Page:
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Treating Autism

By Joseph Tropper, MS, LCPC

1 in 68 children are born with autism. To be exact, that is broken down into 1 in 42 boys and 1 in 189 girls, effecting over 2 million people in the United States and tens of millions around the world. Autism seems to be on a rapid increase in prevalence, explained by either increases causes, detailed below, or better diagnostic skills on part of the professionals. The two main issues which autistic clients face are that of social interaction issues and repetitive patterns of behaviors. Autism is a genetic and neurological disorder.

Defining Autism

Autism can be diagnosed as early as around two years of age and as late as during adulthood. The diagnosis is made based on the client’s behavior as well as his or her developmental history. A child is often diagnosed as anxious, anti-social, having separation anxiety or Attention Deficit Hyperactive Disorder (ADHD) before the autism presence comes to light. These conditions often present comorbid with the autism and it has been shown that they are actually caused by the autism in many cases.

The Diagnostic and Statistical Manual Fifth Edition (DSM-5, 2013) provides the following details about Autism Spectrum Disorder (F84.0).

The condition is defined by:

The diagnosis also requires a specification of with or without accompanying intellectual impairment, language impairment or any known medical or genetic condition or environmental factor.

Usual Age of Diagnosis

The median age of first diagnosis by subtype is as follows:

Studies have shown that parents of children with ASD notice a developmental problem before their child’s first birthday. Concerns about vision and hearing were more often reported in the first year, and differences in social, communication, and fine motor skills were evident from 6 months of age.


Scientists don’t know the exact causes of ASD, but research suggests that roles are played by:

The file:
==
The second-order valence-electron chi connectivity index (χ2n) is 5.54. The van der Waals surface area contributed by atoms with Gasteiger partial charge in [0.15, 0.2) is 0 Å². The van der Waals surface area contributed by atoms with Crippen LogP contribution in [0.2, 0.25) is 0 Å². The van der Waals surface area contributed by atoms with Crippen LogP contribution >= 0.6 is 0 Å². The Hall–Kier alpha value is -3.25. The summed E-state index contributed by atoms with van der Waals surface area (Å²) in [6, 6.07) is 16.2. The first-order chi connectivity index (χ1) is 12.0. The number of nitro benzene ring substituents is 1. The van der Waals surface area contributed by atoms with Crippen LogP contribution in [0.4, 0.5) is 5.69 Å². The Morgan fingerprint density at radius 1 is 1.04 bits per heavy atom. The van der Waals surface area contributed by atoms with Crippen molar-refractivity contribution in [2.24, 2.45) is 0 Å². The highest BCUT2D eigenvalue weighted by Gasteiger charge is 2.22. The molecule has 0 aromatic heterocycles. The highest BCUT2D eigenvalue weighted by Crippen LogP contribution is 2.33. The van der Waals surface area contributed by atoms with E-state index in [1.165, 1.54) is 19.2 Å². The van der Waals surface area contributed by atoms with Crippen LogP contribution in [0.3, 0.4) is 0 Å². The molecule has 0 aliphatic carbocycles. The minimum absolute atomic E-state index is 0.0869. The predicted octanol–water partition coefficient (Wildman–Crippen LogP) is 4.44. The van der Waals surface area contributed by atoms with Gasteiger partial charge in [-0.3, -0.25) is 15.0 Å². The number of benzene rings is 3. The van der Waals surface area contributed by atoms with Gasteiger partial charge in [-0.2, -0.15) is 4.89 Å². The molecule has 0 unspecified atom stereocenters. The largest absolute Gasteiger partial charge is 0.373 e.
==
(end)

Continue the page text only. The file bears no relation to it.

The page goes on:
Risk factors have been identified as:

About 20% of children with ASD also have genetic conditions including:

Studies show that:

The results of family and twin studies suggest that genetic factors play a role in the etiology of autism and other pervasive developmental disorders. Studies have consistently found that the having one autistic child in the family indicated a risk for other children to be diagnosed at a rate that was 15 to 30 times greater than the rate in the general population. In addition, research suggests that there is a much higher risk of presence in monozygotic twins compared to dizygotic twins. Some prenatal and perinatal complications have been indicated as possible risk factors for autism. These risk factors include:

Neurologists have indicated that brain enlargement in certain regions and reduction in others has been found to be consistent in autistic patients. The enlarged areas explain the intelligence often found in ASD people as well as the social challenges which correspond to the reduction areas of the brain.

Deficits include issues in the:

These findings line up well with corresponding emotional and engagement challenges that are ASD trademarks.

When ASD patients are given facial emotion response tasks, their brains exhibit less activation in the primary and secondary somatosensory cortices of the brain compared to the non-ASD brain. One of the largest issues that ASD individuals face is that of showing empathy and understanding for others. The mirror neuron area of their brains, the inferior frontal gyrus, is simply not developed and this is where the issues lie.

Another area of deficit relates to the temporal lobe, the area in the brain that:

ASD patients often have severe deficits in this area and in multiple studies, their brains has a markedly lower activation when exposed to stimuli, compared to the control group.